Scotland is leading the way in mountain bike innovation as sports buffs turn their love of two wheeled-action into new business opportunities.
A string of new products and designs to improve mountain-bike performance is being developed as Scotland builds on its reputation as one of the top five world destinations for the sport.
There has been some amazing work done and it will definitely keep up Scotland’s reputation as one of the world’s top five mountain biking destinationsGraeme McLean, Developing Mountain Biking for Scotland
Graeme McLean, project manager at Developing Mountain Biking for Scotland, part of Scottish Cycling, has led work on bringing mountain bikers together with academics and business.
Mr McLean said: “The growth of the sport in Scotland has been quite amazing, Mountain biking only came into the UK in 1982 and it didn’t really get proper distribution until 1985.
“At one point, we asked why we were not seeing more mountain bike products coming from Scotland. We know that mountain bikers like the kit, they like the equipment.
“Scottish Enterprise got involved to look at how we could grow and link business to innovation. The project has now grown and grown.”
The Scottish Funding Council is now on board to back the projects with most potential.
It is hoped Scotland’s mountain-bike industry could raise around £13 million in revenues over the next three years.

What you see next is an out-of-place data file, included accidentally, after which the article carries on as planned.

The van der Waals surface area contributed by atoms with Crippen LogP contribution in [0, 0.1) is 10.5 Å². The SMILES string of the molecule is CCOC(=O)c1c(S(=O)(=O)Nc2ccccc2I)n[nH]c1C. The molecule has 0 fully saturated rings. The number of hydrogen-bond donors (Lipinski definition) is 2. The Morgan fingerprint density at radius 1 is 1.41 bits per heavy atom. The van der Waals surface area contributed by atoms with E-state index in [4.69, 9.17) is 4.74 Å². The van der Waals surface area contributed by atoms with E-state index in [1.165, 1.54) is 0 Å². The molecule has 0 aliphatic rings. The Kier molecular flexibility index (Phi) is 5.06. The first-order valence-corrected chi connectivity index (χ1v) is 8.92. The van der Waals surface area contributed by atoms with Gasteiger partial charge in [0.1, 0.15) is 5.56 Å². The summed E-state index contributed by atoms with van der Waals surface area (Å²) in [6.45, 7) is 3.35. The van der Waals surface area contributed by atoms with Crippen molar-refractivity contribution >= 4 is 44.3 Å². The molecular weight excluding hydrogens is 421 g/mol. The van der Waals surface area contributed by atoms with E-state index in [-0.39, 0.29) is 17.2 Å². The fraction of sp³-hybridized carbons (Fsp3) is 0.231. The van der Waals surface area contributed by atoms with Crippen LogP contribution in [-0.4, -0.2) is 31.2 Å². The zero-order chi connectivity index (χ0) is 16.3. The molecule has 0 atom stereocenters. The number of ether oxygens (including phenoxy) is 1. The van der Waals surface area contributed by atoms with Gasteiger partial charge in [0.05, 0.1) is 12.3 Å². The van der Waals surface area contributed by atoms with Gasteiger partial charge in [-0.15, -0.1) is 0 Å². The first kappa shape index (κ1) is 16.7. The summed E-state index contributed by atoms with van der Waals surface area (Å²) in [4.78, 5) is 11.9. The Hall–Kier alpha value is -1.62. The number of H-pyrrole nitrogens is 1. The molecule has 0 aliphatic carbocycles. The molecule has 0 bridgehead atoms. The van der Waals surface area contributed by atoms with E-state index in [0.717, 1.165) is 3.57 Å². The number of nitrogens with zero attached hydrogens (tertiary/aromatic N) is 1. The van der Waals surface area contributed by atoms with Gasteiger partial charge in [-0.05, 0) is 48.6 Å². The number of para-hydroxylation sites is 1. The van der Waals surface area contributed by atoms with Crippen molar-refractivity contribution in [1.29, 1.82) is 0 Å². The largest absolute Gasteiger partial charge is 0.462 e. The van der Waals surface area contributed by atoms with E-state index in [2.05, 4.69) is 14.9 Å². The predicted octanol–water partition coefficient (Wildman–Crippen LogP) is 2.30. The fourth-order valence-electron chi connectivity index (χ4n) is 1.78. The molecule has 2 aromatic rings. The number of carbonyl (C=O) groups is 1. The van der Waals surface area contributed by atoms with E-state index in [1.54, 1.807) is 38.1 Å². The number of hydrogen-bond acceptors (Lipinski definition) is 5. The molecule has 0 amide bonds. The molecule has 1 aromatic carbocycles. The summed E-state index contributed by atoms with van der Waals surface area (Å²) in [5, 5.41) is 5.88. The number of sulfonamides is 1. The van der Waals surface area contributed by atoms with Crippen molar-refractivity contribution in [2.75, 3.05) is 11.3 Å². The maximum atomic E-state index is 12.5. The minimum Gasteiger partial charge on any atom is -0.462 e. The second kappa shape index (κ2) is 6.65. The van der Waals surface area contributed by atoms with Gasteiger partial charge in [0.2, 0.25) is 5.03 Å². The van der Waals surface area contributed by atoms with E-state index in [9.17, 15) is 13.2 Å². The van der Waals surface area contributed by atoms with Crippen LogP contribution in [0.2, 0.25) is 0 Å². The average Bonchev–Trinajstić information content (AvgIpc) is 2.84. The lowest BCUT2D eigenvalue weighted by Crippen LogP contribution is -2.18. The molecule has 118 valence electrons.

Business projects include Findra, a performance and mountain-bike clothing firm for women set up by designer Alex Feechan, of Innerleithen, who wanted to get away from the “shrink it and pink it” approach to female sportswear.
Another mountain biker turned businessman is Alan Mason, of Edinburgh, who has developed the SussMyBike app to record data on suspension performance to insure optimum function for riders.
Meanwhile, Scottoiler, which specialised in motorcycle lubrication, has developed an automatic oiler for mountain bikes.
Mr McLean said: “There has been some amazing work done and it will definitely keep up Scotland’s reputation as one of the world’s top five mountain biking destinations.”
Mountain biking in Scotland is already worth around £49.5m a year to the economy, according to research carried out in 2014 by the University of Highlands and Islands and Developing Mountain Biking in Scotland.
It was one of the first to embrace the sport, with trails created in the Highlands in the 1980s and the first World Championships held at Rothiemurchus near Aviemore in 1989.
Mr McLean said: “Product promotes place and place promotes product. Scotland is already pretty good in terms of mountain biking and this work will really help up to take things forward.”